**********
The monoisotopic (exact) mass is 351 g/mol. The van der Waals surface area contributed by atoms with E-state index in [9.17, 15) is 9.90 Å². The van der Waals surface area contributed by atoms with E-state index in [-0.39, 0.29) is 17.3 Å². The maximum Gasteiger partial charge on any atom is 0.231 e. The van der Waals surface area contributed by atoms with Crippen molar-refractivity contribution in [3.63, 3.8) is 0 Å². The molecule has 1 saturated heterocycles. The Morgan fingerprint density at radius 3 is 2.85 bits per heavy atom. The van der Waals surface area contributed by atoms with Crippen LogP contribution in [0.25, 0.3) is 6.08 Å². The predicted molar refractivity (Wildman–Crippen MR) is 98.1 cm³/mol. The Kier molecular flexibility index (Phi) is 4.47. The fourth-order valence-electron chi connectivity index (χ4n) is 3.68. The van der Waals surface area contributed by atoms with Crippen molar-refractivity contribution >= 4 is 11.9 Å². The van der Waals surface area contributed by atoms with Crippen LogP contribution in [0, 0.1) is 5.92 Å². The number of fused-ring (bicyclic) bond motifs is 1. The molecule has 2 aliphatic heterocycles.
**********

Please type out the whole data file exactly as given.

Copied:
The monoisotopic (exact) mass is 351 g/mol. The van der Waals surface area contributed by atoms with E-state index in [9.17, 15) is 9.90 Å². The van der Waals surface area contributed by atoms with E-state index in [-0.39, 0.29) is 17.3 Å². The maximum Gasteiger partial charge on any atom is 0.231 e. The van der Waals surface area contributed by atoms with Crippen molar-refractivity contribution in [3.63, 3.8) is 0 Å². The molecule has 1 saturated heterocycles. The Morgan fingerprint density at radius 3 is 2.85 bits per heavy atom. The van der Waals surface area contributed by atoms with Crippen LogP contribution in [0.25, 0.3) is 6.08 Å². The predicted molar refractivity (Wildman–Crippen MR) is 98.1 cm³/mol. The Kier molecular flexibility index (Phi) is 4.47. The fourth-order valence-electron chi connectivity index (χ4n) is 3.68. The van der Waals surface area contributed by atoms with Crippen molar-refractivity contribution >= 4 is 11.9 Å². The van der Waals surface area contributed by atoms with Crippen LogP contribution in [0, 0.1) is 5.92 Å². The number of fused-ring (bicyclic) bond motifs is 1. The molecule has 2 aliphatic heterocycles.